Nelly Bassily | July 25, 2011
Jessicah Foni, aged 36, has eight children. But she lost two babies at birth due to the lack of medical facilities where she lives. She hopes that maternal health care will improve in the newly-independent Republic of South Sudan. She says, “I come from a very remote village that is far away from any medical facility. I have lost two children due to problems related to delivery. Our new government should build hospitals close to us so that we can access medication.”
South Sudan has one of the highest maternal and child mortality rates in the world. Earlier this year, the UN stated that one in seven South Sudanese women is likely to die because of complications from delivery. Just 10 per cent of South Sudanese women have access to health professionals during childbirth.
Grace Joan, aged 26, is a mother of five. She has never delivered any of her children in hospital. She says, “When my time is due, I just call a neighbour who helps me deliver my children.” She also has high hopes for better health care in South Sudan. She says, “I am happy that we have our freedom, which will enable the government to provide health facilities to all people so that women and children do not die of preventable diseases.”
Dr. Abdinasir Abubakar is the medical officer in charge of the World Health Organization office for South Sudan. He says that the harsh living conditions, coupled with very limited access to basic health services, contribute to the poor health of the population. Dr. Abubakar says only 25 per cent of South Sudanese have access to medical facilities.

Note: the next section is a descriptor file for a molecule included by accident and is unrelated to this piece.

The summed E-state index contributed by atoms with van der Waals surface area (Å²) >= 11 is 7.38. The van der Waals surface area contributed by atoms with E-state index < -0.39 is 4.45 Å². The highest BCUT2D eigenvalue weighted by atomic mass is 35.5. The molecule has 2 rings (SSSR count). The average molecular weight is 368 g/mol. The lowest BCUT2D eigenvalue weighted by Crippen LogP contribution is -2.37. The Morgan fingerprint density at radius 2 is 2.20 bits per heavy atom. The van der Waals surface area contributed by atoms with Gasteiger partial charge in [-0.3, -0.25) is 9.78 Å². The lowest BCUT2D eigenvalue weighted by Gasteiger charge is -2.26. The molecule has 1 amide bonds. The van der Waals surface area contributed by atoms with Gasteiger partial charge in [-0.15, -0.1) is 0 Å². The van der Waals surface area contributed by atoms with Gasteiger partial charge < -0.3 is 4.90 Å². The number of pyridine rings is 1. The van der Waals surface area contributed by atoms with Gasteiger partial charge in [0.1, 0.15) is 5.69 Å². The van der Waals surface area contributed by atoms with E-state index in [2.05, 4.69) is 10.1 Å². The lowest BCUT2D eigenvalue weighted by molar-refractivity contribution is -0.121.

The most common diseases reported in health facilities are preventable diseases like malaria and diarrhea. Preventable diseases are common and dangerous in children. Dr. Abubakar says, “Preventable infectious diseases and malnutrition are the most common causes of morbidity and mortality for children under five years of age.”
The newest country in Africa has big plans. Dr. Olivia Lomoro is the Under Secretary in the Ministry of Health. She said the government has drafted a five-year National Health Framework, in collaboration with the World Health Organization. The framework commits government to addressing the acute shortage of medical personnel and facilities. A new hospital is planned for the capital city of Juba, and new medical schools will open in each of South Sudan’s ten states.
In the short term, South Sudan’s health care system cannot cope with the demand. According to Medecins Sans Frontieres, an international medical NGO, about 80 per cent of the medical care in South Sudan is provided by international aid groups. Many South Sudanese in rural areas must walk for days to reach a clinic.
For women like Jessicah Foni and Grace Joan, new health care facilities in their new country cannot come soon enough.